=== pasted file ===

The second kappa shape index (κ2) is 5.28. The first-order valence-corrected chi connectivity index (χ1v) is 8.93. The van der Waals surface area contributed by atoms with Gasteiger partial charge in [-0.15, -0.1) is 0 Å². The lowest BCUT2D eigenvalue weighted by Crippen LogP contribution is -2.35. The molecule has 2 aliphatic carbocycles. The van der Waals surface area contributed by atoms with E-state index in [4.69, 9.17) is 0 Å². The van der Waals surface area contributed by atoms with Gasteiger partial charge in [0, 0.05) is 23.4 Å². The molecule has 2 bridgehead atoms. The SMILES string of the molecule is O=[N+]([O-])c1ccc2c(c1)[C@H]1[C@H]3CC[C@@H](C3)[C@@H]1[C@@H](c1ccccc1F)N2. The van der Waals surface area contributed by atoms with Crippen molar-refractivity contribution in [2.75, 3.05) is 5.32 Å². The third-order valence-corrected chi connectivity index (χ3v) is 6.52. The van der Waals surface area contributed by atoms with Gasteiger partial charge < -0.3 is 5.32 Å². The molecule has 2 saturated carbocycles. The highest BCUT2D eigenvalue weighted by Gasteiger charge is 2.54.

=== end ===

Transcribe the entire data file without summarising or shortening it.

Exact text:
The second kappa shape index (κ2) is 5.28. The first-order valence-corrected chi connectivity index (χ1v) is 8.93. The van der Waals surface area contributed by atoms with Gasteiger partial charge in [-0.15, -0.1) is 0 Å². The lowest BCUT2D eigenvalue weighted by Crippen LogP contribution is -2.35. The molecule has 2 aliphatic carbocycles. The van der Waals surface area contributed by atoms with E-state index in [4.69, 9.17) is 0 Å². The van der Waals surface area contributed by atoms with Gasteiger partial charge in [0, 0.05) is 23.4 Å². The molecule has 2 bridgehead atoms. The SMILES string of the molecule is O=[N+]([O-])c1ccc2c(c1)[C@H]1[C@H]3CC[C@@H](C3)[C@@H]1[C@@H](c1ccccc1F)N2. The van der Waals surface area contributed by atoms with Crippen molar-refractivity contribution in [2.75, 3.05) is 5.32 Å². The third-order valence-corrected chi connectivity index (χ3v) is 6.52. The van der Waals surface area contributed by atoms with Gasteiger partial charge < -0.3 is 5.32 Å². The molecule has 2 saturated carbocycles. The highest BCUT2D eigenvalue weighted by Gasteiger charge is 2.54.